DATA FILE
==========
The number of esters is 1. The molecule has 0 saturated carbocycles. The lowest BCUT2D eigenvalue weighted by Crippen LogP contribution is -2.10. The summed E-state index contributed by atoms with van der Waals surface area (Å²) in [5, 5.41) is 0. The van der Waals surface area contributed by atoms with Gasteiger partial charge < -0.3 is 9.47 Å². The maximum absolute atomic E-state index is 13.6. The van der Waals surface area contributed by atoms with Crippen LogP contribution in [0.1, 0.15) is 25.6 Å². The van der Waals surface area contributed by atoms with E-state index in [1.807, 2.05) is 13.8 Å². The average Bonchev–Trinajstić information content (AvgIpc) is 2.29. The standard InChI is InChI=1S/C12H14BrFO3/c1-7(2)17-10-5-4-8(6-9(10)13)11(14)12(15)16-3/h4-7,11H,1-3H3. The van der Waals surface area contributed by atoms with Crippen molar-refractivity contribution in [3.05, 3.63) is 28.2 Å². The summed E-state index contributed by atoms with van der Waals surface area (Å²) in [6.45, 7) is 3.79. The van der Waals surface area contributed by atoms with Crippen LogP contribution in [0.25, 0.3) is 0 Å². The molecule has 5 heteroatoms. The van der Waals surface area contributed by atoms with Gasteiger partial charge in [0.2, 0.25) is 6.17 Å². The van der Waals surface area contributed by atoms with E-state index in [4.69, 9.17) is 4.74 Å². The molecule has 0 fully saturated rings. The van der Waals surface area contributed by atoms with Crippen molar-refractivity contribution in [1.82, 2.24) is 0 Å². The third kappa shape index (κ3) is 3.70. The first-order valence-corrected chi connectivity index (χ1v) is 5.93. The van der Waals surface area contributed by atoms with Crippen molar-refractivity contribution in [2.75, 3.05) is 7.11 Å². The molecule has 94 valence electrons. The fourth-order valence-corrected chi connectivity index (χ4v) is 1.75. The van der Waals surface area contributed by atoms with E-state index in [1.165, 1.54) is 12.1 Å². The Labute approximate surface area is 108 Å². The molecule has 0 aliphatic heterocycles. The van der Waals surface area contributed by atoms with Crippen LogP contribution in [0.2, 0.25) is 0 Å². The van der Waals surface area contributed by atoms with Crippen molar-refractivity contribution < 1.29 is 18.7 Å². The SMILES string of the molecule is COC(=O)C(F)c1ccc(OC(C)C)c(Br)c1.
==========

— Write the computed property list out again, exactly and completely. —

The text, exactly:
The number of esters is 1. The molecule has 0 saturated carbocycles. The lowest BCUT2D eigenvalue weighted by Crippen LogP contribution is -2.10. The summed E-state index contributed by atoms with van der Waals surface area (Å²) in [5, 5.41) is 0. The van der Waals surface area contributed by atoms with Gasteiger partial charge < -0.3 is 9.47 Å². The maximum absolute atomic E-state index is 13.6. The van der Waals surface area contributed by atoms with Crippen LogP contribution in [0.1, 0.15) is 25.6 Å². The van der Waals surface area contributed by atoms with E-state index in [1.807, 2.05) is 13.8 Å². The average Bonchev–Trinajstić information content (AvgIpc) is 2.29. The standard InChI is InChI=1S/C12H14BrFO3/c1-7(2)17-10-5-4-8(6-9(10)13)11(14)12(15)16-3/h4-7,11H,1-3H3. The van der Waals surface area contributed by atoms with Crippen molar-refractivity contribution in [3.05, 3.63) is 28.2 Å². The summed E-state index contributed by atoms with van der Waals surface area (Å²) in [6.45, 7) is 3.79. The van der Waals surface area contributed by atoms with Crippen LogP contribution in [0.25, 0.3) is 0 Å². The molecule has 5 heteroatoms. The van der Waals surface area contributed by atoms with Gasteiger partial charge in [0.2, 0.25) is 6.17 Å². The van der Waals surface area contributed by atoms with E-state index in [4.69, 9.17) is 4.74 Å². The molecule has 0 fully saturated rings. The van der Waals surface area contributed by atoms with Crippen molar-refractivity contribution in [1.82, 2.24) is 0 Å². The third kappa shape index (κ3) is 3.70. The first-order valence-corrected chi connectivity index (χ1v) is 5.93. The van der Waals surface area contributed by atoms with Crippen molar-refractivity contribution in [2.75, 3.05) is 7.11 Å². The molecule has 94 valence electrons. The fourth-order valence-corrected chi connectivity index (χ4v) is 1.75. The van der Waals surface area contributed by atoms with E-state index in [1.165, 1.54) is 12.1 Å². The Labute approximate surface area is 108 Å². The molecule has 0 aliphatic heterocycles. The van der Waals surface area contributed by atoms with Crippen LogP contribution in [0.2, 0.25) is 0 Å². The van der Waals surface area contributed by atoms with Crippen molar-refractivity contribution < 1.29 is 18.7 Å². The SMILES string of the molecule is COC(=O)C(F)c1ccc(OC(C)C)c(Br)c1.